Published by The Lawfare Institute
in Cooperation With

Wells already flagged yesterday's D.D.C. decision by Judge Roberts, refusing to enjoin Abd Al Rahim Hussayn Muhammad Al Nashiri's impending trial by military commission, and abstaining from reaching the merits of his habeas petition until and unless he's convicted and is unsuccessful in the direct post-conviction appeal provided by the Military Commissions Act. Interested (or, at least, hyper-attentive) readers may recall my earlier posts about this exact issue, and my effort to explain why this kind of abstention (called "Councilman abstention" after the 1975 Supreme Court case in which it was articulated) is especially inappropriate in cases like Nashiri's--as Justice Stevens all-but recognized in footnote 20 of his opinion for the Supreme Court in Hamdan v. Rumsfeld. I won't rehash those arguments here, especially because there's little in Judge Roberts's analysis that my prior posts didn't already address).  Instead, separate from my prior objections to applying Councilman here, I want to offer two additional points about why abstention in Nashiri's case makes so little sense--and endeavor do so below the fold. First, it's worth remembering that the proceedings in Nashiri are already on hold, thanks to the government's interlocutory appeal of the trial judge's dismissal of part of the charges against Nashiri, and Nashiri's mandamus application to the D.C. Circuit challenging the composition of the panel of the Court of Military Commission Review (CMCR) set to hear that appeal. Indeed, the D.C. Circuit has stayed the proceedings before the CMCR pending the resolution of Nashiri's mandamus application, which is scheduled for oral argument before a three-judge panel on Tuesday, February 10, 2015. Even if the D.C. Circuit rejects Nashiri's mandamus application either on the merits or for lack of jurisdiction, the CMCR--a tribunal not exactly known for its expeditiousness--must still rule on the merits of the government's interlocutory appeal. And so, unlike the typical Councilman case, this is not a situation where allowing Article III litigation to go forward would have interfered with the processes of the military trial court. Those processes have already been interfered with, and show no sign of resuming anytime soon. It therefore seems likely, if not certain, that the district court could have resolved the merits of Nashiri's claims long before anything happened in the military commission... Second, and more fundamentally, as I wrote back in May,
The animating premise behind Councilman is that, in most cases, military courts are in a relatively better position to provide experienced, efficient, and, where necessary, expedited review of the defendant’s claims—and that, by contrast, collateral review before generalist judges in the civilian courts is inefficient, time-consuming, and expensive.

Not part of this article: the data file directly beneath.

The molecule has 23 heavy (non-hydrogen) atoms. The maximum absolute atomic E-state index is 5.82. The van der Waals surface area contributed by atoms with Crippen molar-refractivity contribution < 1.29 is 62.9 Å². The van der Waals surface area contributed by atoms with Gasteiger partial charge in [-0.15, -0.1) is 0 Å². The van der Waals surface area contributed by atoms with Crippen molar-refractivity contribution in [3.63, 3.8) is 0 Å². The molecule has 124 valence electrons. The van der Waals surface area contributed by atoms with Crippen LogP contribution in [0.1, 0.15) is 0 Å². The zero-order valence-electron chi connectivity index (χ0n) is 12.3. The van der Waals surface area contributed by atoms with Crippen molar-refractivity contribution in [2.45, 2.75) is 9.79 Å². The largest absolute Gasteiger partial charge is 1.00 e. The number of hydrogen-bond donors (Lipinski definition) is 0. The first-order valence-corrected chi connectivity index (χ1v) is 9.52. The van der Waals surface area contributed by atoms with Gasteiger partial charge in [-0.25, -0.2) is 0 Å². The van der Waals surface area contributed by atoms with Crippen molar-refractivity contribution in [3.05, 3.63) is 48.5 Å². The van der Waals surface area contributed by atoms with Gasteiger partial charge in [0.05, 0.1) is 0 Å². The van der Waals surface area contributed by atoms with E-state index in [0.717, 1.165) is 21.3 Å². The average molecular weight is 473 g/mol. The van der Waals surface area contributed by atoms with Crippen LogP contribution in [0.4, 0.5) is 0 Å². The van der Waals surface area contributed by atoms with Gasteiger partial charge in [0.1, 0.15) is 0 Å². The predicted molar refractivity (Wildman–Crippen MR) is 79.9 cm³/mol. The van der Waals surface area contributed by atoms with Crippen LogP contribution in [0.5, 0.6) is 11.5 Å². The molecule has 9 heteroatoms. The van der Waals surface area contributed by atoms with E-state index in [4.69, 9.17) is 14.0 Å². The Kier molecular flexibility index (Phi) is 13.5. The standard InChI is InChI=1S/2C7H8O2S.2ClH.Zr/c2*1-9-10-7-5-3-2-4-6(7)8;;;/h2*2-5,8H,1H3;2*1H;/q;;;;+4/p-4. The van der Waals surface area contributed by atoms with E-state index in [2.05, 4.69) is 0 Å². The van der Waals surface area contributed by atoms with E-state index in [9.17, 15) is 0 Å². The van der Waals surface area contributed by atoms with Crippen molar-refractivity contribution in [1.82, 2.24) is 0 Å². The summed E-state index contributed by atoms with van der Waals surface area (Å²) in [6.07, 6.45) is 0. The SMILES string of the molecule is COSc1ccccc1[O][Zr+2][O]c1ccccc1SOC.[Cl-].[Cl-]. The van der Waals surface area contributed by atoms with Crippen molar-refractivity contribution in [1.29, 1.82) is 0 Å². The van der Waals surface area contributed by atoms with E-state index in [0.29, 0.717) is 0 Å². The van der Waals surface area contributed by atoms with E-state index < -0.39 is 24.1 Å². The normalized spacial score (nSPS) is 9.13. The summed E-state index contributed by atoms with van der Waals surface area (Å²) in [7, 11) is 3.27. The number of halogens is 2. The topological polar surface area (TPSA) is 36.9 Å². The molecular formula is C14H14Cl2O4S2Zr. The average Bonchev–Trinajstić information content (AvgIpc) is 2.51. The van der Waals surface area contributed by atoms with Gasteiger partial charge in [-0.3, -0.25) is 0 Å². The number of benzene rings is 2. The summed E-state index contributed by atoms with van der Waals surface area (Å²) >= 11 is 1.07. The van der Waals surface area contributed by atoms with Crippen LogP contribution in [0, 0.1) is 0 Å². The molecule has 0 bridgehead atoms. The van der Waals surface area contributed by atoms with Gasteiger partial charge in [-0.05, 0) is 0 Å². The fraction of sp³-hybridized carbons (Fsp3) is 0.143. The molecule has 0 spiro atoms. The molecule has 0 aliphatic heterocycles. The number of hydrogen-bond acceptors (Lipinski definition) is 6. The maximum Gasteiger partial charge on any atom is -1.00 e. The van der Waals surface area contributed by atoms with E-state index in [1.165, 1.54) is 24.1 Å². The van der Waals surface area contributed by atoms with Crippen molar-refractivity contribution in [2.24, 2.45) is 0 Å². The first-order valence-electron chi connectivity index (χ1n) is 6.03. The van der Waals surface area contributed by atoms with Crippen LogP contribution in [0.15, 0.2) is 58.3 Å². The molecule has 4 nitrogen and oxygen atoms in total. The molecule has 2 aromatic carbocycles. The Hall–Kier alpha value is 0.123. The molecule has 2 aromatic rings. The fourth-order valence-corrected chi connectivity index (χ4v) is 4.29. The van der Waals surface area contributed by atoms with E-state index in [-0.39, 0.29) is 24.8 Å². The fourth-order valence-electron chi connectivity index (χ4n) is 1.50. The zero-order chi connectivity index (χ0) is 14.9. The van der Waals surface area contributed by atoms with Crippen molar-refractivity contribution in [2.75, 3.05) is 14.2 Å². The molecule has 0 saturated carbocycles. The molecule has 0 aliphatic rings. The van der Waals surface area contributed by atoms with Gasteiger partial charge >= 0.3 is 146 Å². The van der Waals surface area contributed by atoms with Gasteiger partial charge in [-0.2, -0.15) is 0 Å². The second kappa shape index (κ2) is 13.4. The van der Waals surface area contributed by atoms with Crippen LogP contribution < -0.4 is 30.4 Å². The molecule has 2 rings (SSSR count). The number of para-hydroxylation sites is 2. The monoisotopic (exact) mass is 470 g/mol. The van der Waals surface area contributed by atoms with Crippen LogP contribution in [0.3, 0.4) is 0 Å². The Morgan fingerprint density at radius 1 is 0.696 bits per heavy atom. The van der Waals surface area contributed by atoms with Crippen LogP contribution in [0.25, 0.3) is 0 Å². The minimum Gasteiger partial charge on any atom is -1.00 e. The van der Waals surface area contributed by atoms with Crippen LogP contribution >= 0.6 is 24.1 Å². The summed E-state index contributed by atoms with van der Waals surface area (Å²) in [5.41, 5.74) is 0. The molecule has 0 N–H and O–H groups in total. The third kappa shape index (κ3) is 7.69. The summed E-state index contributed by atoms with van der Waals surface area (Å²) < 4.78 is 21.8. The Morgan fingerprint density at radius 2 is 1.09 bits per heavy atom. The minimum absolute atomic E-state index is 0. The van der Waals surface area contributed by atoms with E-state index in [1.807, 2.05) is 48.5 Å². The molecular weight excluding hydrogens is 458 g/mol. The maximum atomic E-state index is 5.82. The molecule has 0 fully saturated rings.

As noted above, it's already the case that there's no scenario in which Nashiri's merits claims would be resolved more quickly by the military commission. But at a more basic level, abstention doctrine is based on "comity"--on the idea that independent judicial systems will defer to their counterparts in situations in which such deference is called for. Thus, federal courts will abstain from entertaining most pre-trial challenges to state criminal prosecutions because of the respect owed to the independent state judicial system. And, under Councilman, they'll abstain from entertaining non-jurisdictional pre-trial challenges to courts-martial for the same reasons. In both cases, the theory is that we should trust these systems to correct many, if not most, of their errors. Abstention in favor of the military commissions differs from these other examples in two critical respects: For starters, the commissions simply don't have the same kind of track record and settled legitimacy that justifies such respect and deference. One need look no further for proof of this conclusion than the en banc D.C. Circuit's decision in al Bahlul, which unanimously reversed convictions for material support and solicitation even under plain error review. It's hard to overstate how complete a repudiation of the commissions such a ruling necessarily provides. And it's not as if there are a host of decisions by the commissions militating in the opposite direction--and that have survived appellate review on their own terms. And although it's subtle, it's worth emphasizing that, structurally, the commissions are not actually independent of the Article III courts; they're directly subservient thereto. Unlike state courts, where the only direct Article III oversight comes from the Supreme Court's discretionary certiorari jurisdiction, and courts-martial, where the Supreme Court's certiorari jurisdiction isn't even plenary, the Article III D.C. Circuit exercises direct supervisory jurisdiction over the commissions--as the mandamus proceedings in Nashiri tellingly illustrate. In other words, applying abstention in a case like Nashiri completely ignores the fact that it's the same court supervising both Nashiri's habeas claim and his trial. Is the D.C. Circuit really supposed to defer to itself? At least according to yesterday's decision by Judge Roberts, the answer is yes.

Steve Vladeck is a professor of law at the University of Texas School of Law. A 2004 graduate of Yale Law School, Steve clerked for Judge Marsha Berzon on the Ninth Circuit and Judge Rosemary Barkett on the Eleventh Circuit. In addition to serving as a senior editor of the Journal of National Security Law & Policy, Steve is also the co-editor of Aspen Publishers’ leading National Security Law and Counterterrorism Law casebooks.

Subscribe to Lawfare